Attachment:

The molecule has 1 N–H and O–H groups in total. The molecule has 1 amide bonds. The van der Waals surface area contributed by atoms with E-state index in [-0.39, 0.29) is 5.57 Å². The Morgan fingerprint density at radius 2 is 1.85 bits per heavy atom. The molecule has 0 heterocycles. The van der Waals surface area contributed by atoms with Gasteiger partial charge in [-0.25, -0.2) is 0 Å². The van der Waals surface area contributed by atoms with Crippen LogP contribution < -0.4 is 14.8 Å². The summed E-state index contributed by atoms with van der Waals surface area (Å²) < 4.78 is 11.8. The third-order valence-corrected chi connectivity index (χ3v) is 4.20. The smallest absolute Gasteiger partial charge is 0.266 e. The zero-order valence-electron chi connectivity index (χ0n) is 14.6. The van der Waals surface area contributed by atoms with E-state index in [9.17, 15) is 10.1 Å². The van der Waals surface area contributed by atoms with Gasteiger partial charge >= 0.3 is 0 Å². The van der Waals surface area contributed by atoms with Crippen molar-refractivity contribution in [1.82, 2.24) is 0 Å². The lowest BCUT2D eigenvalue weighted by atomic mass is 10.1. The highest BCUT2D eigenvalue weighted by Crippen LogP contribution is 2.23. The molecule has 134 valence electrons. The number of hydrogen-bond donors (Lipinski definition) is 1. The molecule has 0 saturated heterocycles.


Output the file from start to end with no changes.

The molecule has 1 N–H and O–H groups in total. The molecule has 1 amide bonds. The van der Waals surface area contributed by atoms with E-state index in [-0.39, 0.29) is 5.57 Å². The Morgan fingerprint density at radius 2 is 1.85 bits per heavy atom. The molecule has 0 heterocycles. The van der Waals surface area contributed by atoms with Gasteiger partial charge in [-0.25, -0.2) is 0 Å². The van der Waals surface area contributed by atoms with Crippen LogP contribution < -0.4 is 14.8 Å². The summed E-state index contributed by atoms with van der Waals surface area (Å²) < 4.78 is 11.8. The third-order valence-corrected chi connectivity index (χ3v) is 4.20. The smallest absolute Gasteiger partial charge is 0.266 e. The zero-order valence-electron chi connectivity index (χ0n) is 14.6. The van der Waals surface area contributed by atoms with E-state index in [9.17, 15) is 10.1 Å². The van der Waals surface area contributed by atoms with Gasteiger partial charge >= 0.3 is 0 Å². The van der Waals surface area contributed by atoms with Crippen molar-refractivity contribution in [1.82, 2.24) is 0 Å². The lowest BCUT2D eigenvalue weighted by atomic mass is 10.1. The highest BCUT2D eigenvalue weighted by Crippen LogP contribution is 2.23. The molecule has 134 valence electrons. The number of hydrogen-bond donors (Lipinski definition) is 1. The molecule has 0 saturated heterocycles.